[40.]Gibbon, chap. xlvii., of the Jacobites, whose five annual Lents the historian is disposed to regard as an instance of "making a virtue of necessity."
[41.]Mr. Dudley Baxter, speaking of the operatives in this branch of industry, wrote: "We all know their periodical distresses. It may be said that these were accidents. They are not mere accidents, but incidents—natural incidents of our manufacturing economy. They are sure to recur under different forms, either from gluts, or strikes, or war, and they must be allowed for in computations of earnings."—National Income, p. 45.
"In 1829 the weavers of Lancashire and Cheshire were earning, at best, from 4s. 4½d. to 6s. per week when at work. The most favored had to wait a week or two between one piece of work and the next; and about a fourth of the whole number were out of employ altogether."—Martineau, History of England, iii. 167.
[42.]Statistical Journal, xxiv. 501. I have sought to show elsewhere (p.391, n.) that all the time occupied by a strike is not necessarily lost.
[44.]Pp. 41, 42.
[45.]The cost, at contract prices, of raising an orphan child to the age of 11, is computed by Mr. Chadwick (Statistical Journal, xxv. 505) at £130, or the value of a team of four first-class farm-horses.
The same eminent authority estimates the average loss of working ability, by premature deaths from preventible causes, to be at least 10 years (Stat. Journal, xxviii. 26).
"In the production of dead machinery," says Dr. Edward Jarvis, "the cost of all that are broken in the making is charged to the cost of all which are completed.... So, in estimating the cost of raising children to manhood, it is necessary to include the number of years that have been lived by those that fell by the way with the years of those that pass successfully through the period of development."—Report Massachusetts Board of Health, 1874, p. 340.
[46.]"Le salaire d'un ouvrier doit comprendre... l'amortissement du capital employé par ses parents, avec lequel il peut alimenter son enfant qui le remplacera un jour dans la société."—Jos. Garnier, Traité d'Économie Politique, p. 462.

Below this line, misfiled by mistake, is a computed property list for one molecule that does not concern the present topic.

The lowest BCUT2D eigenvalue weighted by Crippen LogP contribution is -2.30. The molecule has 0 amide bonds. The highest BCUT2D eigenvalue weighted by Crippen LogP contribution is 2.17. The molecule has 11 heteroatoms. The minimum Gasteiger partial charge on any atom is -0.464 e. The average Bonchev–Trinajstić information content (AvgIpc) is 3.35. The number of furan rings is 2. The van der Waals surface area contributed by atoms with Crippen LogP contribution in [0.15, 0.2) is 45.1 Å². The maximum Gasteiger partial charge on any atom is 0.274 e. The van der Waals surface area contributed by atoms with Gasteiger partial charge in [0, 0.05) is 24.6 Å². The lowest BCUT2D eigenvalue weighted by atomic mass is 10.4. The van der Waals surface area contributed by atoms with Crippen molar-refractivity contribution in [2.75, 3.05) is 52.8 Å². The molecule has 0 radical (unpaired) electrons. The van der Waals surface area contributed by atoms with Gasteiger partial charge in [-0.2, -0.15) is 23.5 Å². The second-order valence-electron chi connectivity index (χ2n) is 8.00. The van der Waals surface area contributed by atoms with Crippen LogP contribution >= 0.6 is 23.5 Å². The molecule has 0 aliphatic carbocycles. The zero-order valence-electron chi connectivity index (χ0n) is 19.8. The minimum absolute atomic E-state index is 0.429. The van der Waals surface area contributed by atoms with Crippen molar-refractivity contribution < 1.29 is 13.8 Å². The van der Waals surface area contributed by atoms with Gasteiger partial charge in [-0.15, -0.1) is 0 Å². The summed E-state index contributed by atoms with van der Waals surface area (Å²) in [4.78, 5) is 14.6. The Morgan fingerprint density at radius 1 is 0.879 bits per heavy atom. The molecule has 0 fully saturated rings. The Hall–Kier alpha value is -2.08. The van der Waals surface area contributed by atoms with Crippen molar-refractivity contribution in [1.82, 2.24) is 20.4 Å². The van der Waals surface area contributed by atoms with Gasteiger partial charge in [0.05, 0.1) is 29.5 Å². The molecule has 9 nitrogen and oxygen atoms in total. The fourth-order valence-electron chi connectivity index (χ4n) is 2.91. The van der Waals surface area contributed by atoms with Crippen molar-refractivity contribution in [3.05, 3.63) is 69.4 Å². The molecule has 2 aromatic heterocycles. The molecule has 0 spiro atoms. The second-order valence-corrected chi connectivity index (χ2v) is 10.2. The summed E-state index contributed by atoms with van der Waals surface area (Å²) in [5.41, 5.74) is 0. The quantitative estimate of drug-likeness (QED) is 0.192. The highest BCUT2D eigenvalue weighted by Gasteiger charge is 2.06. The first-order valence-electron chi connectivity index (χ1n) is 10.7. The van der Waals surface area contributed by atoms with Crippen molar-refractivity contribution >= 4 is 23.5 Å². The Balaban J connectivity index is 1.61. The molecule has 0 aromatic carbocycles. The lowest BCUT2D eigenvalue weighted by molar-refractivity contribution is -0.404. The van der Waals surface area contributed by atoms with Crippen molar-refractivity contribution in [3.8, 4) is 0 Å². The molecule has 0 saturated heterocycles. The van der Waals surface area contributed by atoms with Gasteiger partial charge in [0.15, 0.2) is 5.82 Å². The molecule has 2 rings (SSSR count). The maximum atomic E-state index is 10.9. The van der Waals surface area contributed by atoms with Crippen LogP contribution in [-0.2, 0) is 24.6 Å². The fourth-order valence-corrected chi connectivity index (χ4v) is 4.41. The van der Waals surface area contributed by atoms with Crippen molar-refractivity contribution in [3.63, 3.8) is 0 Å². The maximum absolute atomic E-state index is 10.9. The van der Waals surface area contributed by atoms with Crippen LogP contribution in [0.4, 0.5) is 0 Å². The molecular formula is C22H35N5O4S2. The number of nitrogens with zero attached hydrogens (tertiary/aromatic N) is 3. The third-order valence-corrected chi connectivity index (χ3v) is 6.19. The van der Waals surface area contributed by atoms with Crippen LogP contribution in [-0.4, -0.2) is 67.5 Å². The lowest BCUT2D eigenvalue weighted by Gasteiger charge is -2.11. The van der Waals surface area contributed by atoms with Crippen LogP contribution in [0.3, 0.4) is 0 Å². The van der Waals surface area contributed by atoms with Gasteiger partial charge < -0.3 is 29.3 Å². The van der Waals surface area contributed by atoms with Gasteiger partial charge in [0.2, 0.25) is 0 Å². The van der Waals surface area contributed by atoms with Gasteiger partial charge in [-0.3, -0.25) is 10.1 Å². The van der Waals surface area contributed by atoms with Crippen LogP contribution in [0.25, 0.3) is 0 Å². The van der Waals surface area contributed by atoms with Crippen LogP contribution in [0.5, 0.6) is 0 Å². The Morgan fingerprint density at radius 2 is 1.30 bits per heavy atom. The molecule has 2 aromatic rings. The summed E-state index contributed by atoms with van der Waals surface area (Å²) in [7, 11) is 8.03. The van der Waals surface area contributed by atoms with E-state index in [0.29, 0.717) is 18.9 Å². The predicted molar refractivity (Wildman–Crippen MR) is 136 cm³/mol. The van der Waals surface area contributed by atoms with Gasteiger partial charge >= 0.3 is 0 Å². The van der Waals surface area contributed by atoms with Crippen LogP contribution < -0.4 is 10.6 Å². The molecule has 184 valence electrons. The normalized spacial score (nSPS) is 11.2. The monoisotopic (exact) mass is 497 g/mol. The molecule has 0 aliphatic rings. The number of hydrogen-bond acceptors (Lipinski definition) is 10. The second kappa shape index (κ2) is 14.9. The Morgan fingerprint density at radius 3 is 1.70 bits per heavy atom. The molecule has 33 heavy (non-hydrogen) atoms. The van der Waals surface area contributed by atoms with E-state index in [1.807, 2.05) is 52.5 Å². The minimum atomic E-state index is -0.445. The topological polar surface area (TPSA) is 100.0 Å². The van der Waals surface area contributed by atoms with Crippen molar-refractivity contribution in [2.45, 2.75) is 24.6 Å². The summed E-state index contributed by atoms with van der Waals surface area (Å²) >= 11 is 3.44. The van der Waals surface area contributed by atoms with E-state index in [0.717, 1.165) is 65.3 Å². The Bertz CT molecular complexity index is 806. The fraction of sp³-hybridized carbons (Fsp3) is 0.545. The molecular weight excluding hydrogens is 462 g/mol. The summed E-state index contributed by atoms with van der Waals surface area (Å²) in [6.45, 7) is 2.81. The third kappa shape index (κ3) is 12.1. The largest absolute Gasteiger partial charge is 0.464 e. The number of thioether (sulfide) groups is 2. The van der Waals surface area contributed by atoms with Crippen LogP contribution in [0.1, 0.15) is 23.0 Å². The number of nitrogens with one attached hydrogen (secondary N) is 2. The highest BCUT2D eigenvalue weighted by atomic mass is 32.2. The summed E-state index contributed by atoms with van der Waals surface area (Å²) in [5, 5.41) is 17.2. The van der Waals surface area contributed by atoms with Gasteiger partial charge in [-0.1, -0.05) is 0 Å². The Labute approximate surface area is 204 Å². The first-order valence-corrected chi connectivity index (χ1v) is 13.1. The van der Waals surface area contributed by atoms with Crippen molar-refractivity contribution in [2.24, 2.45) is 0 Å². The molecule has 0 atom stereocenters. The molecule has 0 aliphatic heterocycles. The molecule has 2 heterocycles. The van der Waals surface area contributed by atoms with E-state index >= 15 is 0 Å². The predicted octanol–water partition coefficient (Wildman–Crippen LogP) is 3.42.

[48.]Report Mass. State Board of Health, 1874, pp. 341, 342.
[49.]50 years, i.e. from 20 to 70 years of age.
[50.]Krankheiten der Arbeiter.
[51.]Returns to the order of the House of Commons, 13th May, 1872.
[52.]See the evidence collected by Mr. Jellinger Symons under the English Commission of 1841; also, Dr. Greenhow's report in 1860, in the Third Report of the Medical Officer of the Privy Council.
[53.]Report of Mr. J. E. White, Asst. Commr. Employment of Women and Children, 1865.
[54.]Sir Thomas Bazley's report for 1870 states the number of deaths from accidents in collieries and ironstone mines at 991. In the same year 373 persons were killed in works under the Factory acts; 1378 were so injured that amputation was required, while the lesser injuries footed up 16,828.
"En France, ces accidents sont beaucoup plus rares, et l'exploitation des mines n'a jamais été mise au nombre des industries qui créent une position insupportable aux ouvriers."—Théodore Fix, Les Classes Ouvrières, p. 146.
[55.]Dr. Angus Smith, Soc. Sc. Transactions, 1865, p. 241.
[56.]Report of the Poor-Law Commissioners of 1842, p. 200.
[57.]Journal of the Institute of Actuaries, July, 1872, p. 98.
[58.]The mortality among the "china-scourers" is something frightful. "In all the process the operatives are exposed to the inhaling of the fine dust with which the air of the different workshops is charged, and which dust the finer it is the longer it floats in the atmosphere and the more dangerous it becomes."—Ibid., p. 109.
[59.]"The diseases engendered by lead-mining may be stated as asthma and chronic bronchitis."—Ibid., p. 103.
[60.]The heat in copper-mines was found by Dr. Greenhow to be very much greater than in tin-mines. In one mine which he visited the temperature was 125°. "Steam was coming out of the shaft in volumes at the time of inspection."
[61.]Letter of Canon Girdlestone to Mr. Heath, "Peasantry of England," p. 100.
[62.]National Income, pp. 41, 43.
[63.]Transactions, 1869, p. 18.